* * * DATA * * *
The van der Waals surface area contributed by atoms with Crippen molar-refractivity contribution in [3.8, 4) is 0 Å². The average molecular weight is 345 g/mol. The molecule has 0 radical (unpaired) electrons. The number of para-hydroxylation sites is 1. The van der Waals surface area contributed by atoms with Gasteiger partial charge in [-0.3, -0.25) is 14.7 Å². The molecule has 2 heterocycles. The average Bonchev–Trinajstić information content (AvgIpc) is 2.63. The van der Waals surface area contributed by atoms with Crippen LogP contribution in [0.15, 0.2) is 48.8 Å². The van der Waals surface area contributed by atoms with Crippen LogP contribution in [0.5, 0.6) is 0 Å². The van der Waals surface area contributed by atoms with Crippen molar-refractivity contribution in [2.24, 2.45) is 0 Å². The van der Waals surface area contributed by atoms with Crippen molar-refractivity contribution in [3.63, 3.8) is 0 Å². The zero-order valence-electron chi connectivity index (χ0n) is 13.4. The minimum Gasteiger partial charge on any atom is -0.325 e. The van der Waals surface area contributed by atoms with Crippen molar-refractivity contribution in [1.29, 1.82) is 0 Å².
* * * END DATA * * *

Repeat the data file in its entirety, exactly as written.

The van der Waals surface area contributed by atoms with Crippen molar-refractivity contribution in [3.8, 4) is 0 Å². The average molecular weight is 345 g/mol. The molecule has 0 radical (unpaired) electrons. The number of para-hydroxylation sites is 1. The van der Waals surface area contributed by atoms with Gasteiger partial charge in [-0.3, -0.25) is 14.7 Å². The molecule has 2 heterocycles. The average Bonchev–Trinajstić information content (AvgIpc) is 2.63. The van der Waals surface area contributed by atoms with Crippen LogP contribution in [0.15, 0.2) is 48.8 Å². The van der Waals surface area contributed by atoms with Crippen LogP contribution in [0.5, 0.6) is 0 Å². The van der Waals surface area contributed by atoms with Crippen molar-refractivity contribution in [2.24, 2.45) is 0 Å². The van der Waals surface area contributed by atoms with Crippen molar-refractivity contribution in [3.63, 3.8) is 0 Å². The zero-order valence-electron chi connectivity index (χ0n) is 13.4. The minimum Gasteiger partial charge on any atom is -0.325 e. The van der Waals surface area contributed by atoms with Crippen molar-refractivity contribution in [1.29, 1.82) is 0 Å².